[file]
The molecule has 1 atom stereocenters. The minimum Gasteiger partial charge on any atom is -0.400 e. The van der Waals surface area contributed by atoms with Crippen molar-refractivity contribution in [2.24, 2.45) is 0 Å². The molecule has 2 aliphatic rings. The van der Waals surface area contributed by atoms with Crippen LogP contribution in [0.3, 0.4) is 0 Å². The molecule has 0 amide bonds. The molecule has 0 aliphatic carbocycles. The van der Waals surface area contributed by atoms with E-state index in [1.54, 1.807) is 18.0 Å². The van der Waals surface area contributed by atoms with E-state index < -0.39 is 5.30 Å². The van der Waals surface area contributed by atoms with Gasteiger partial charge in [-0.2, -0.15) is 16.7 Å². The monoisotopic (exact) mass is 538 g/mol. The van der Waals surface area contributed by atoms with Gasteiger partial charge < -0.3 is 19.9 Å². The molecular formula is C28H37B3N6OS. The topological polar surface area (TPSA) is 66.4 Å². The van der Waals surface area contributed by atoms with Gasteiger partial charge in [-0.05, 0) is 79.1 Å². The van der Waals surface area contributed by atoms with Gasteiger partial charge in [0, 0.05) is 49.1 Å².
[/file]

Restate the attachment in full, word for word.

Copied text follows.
The molecule has 1 atom stereocenters. The minimum Gasteiger partial charge on any atom is -0.400 e. The van der Waals surface area contributed by atoms with Crippen molar-refractivity contribution in [2.24, 2.45) is 0 Å². The molecule has 2 aliphatic rings. The van der Waals surface area contributed by atoms with Crippen LogP contribution in [0.3, 0.4) is 0 Å². The molecule has 0 amide bonds. The molecule has 0 aliphatic carbocycles. The van der Waals surface area contributed by atoms with E-state index in [1.54, 1.807) is 18.0 Å². The van der Waals surface area contributed by atoms with E-state index < -0.39 is 5.30 Å². The van der Waals surface area contributed by atoms with Gasteiger partial charge in [-0.2, -0.15) is 16.7 Å². The monoisotopic (exact) mass is 538 g/mol. The van der Waals surface area contributed by atoms with Gasteiger partial charge < -0.3 is 19.9 Å². The molecular formula is C28H37B3N6OS. The topological polar surface area (TPSA) is 66.4 Å². The van der Waals surface area contributed by atoms with Gasteiger partial charge in [-0.05, 0) is 79.1 Å². The van der Waals surface area contributed by atoms with Gasteiger partial charge in [0, 0.05) is 49.1 Å².